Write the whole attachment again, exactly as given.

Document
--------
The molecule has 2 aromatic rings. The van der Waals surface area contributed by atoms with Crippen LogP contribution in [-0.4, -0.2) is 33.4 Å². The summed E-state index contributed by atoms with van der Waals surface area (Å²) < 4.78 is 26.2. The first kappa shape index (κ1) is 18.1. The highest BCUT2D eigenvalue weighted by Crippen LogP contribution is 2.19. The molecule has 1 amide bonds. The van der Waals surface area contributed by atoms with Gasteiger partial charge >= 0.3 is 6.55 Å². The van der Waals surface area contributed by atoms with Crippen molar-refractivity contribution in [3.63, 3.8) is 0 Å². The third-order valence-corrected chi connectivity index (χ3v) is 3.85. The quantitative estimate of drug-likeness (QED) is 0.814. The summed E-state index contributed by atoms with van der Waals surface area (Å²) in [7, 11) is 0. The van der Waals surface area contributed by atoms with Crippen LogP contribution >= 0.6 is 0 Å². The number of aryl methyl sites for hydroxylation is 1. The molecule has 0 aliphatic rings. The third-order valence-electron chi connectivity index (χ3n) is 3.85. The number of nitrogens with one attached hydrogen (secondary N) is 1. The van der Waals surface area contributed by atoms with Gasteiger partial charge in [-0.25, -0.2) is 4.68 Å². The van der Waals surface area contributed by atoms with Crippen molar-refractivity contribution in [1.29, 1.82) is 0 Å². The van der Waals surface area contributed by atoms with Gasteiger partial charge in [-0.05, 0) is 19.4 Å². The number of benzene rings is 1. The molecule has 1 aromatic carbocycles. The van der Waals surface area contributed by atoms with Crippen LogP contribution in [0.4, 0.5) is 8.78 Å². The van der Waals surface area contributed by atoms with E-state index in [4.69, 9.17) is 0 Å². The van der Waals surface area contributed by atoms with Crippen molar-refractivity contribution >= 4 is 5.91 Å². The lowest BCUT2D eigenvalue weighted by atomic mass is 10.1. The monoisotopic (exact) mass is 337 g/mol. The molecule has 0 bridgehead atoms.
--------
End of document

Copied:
The molecule has 2 aromatic rings. The van der Waals surface area contributed by atoms with Crippen LogP contribution in [-0.4, -0.2) is 33.4 Å². The summed E-state index contributed by atoms with van der Waals surface area (Å²) < 4.78 is 26.2. The first kappa shape index (κ1) is 18.1. The highest BCUT2D eigenvalue weighted by Crippen LogP contribution is 2.19. The molecule has 1 amide bonds. The van der Waals surface area contributed by atoms with Gasteiger partial charge >= 0.3 is 6.55 Å². The van der Waals surface area contributed by atoms with Crippen molar-refractivity contribution in [3.63, 3.8) is 0 Å². The third-order valence-corrected chi connectivity index (χ3v) is 3.85. The quantitative estimate of drug-likeness (QED) is 0.814. The summed E-state index contributed by atoms with van der Waals surface area (Å²) in [7, 11) is 0. The van der Waals surface area contributed by atoms with Crippen LogP contribution >= 0.6 is 0 Å². The number of aryl methyl sites for hydroxylation is 1. The molecule has 0 aliphatic rings. The third-order valence-electron chi connectivity index (χ3n) is 3.85. The number of nitrogens with one attached hydrogen (secondary N) is 1. The van der Waals surface area contributed by atoms with Gasteiger partial charge in [-0.25, -0.2) is 4.68 Å². The van der Waals surface area contributed by atoms with Crippen molar-refractivity contribution in [1.29, 1.82) is 0 Å². The van der Waals surface area contributed by atoms with Gasteiger partial charge in [-0.05, 0) is 19.4 Å². The number of benzene rings is 1. The molecule has 1 aromatic carbocycles. The van der Waals surface area contributed by atoms with Crippen LogP contribution in [0.4, 0.5) is 8.78 Å². The van der Waals surface area contributed by atoms with E-state index in [4.69, 9.17) is 0 Å². The van der Waals surface area contributed by atoms with Crippen molar-refractivity contribution >= 4 is 5.91 Å². The lowest BCUT2D eigenvalue weighted by atomic mass is 10.1. The monoisotopic (exact) mass is 337 g/mol. The molecule has 0 bridgehead atoms.